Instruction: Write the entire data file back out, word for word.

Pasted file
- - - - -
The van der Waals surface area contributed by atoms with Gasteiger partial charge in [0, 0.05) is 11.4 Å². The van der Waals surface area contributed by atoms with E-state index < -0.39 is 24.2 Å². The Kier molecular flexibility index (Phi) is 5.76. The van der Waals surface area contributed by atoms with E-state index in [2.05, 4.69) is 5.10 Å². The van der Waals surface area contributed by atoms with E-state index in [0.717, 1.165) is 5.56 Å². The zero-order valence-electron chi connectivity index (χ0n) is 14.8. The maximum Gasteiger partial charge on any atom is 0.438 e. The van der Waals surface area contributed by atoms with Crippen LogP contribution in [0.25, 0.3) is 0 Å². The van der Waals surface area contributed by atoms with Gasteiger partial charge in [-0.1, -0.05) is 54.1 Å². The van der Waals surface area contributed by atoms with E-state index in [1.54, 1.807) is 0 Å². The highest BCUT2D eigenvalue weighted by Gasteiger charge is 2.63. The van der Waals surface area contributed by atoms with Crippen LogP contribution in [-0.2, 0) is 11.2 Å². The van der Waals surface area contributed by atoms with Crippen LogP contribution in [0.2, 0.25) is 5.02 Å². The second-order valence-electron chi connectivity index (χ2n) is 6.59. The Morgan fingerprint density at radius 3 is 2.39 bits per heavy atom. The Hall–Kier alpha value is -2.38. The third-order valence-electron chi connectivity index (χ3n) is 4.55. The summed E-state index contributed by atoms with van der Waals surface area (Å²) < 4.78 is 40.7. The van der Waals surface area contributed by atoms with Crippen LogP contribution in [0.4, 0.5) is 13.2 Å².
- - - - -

The van der Waals surface area contributed by atoms with Gasteiger partial charge in [0, 0.05) is 11.4 Å². The van der Waals surface area contributed by atoms with E-state index < -0.39 is 24.2 Å². The Kier molecular flexibility index (Phi) is 5.76. The van der Waals surface area contributed by atoms with E-state index in [2.05, 4.69) is 5.10 Å². The van der Waals surface area contributed by atoms with E-state index in [0.717, 1.165) is 5.56 Å². The zero-order valence-electron chi connectivity index (χ0n) is 14.8. The maximum Gasteiger partial charge on any atom is 0.438 e. The van der Waals surface area contributed by atoms with Crippen LogP contribution in [0.25, 0.3) is 0 Å². The van der Waals surface area contributed by atoms with Gasteiger partial charge in [-0.1, -0.05) is 54.1 Å². The van der Waals surface area contributed by atoms with E-state index in [1.54, 1.807) is 0 Å². The highest BCUT2D eigenvalue weighted by Gasteiger charge is 2.63. The van der Waals surface area contributed by atoms with Crippen LogP contribution in [-0.2, 0) is 11.2 Å². The van der Waals surface area contributed by atoms with Crippen LogP contribution in [0.2, 0.25) is 5.02 Å². The second-order valence-electron chi connectivity index (χ2n) is 6.59. The Morgan fingerprint density at radius 3 is 2.39 bits per heavy atom. The Hall–Kier alpha value is -2.38. The third-order valence-electron chi connectivity index (χ3n) is 4.55. The summed E-state index contributed by atoms with van der Waals surface area (Å²) < 4.78 is 40.7. The van der Waals surface area contributed by atoms with Crippen LogP contribution in [0.4, 0.5) is 13.2 Å².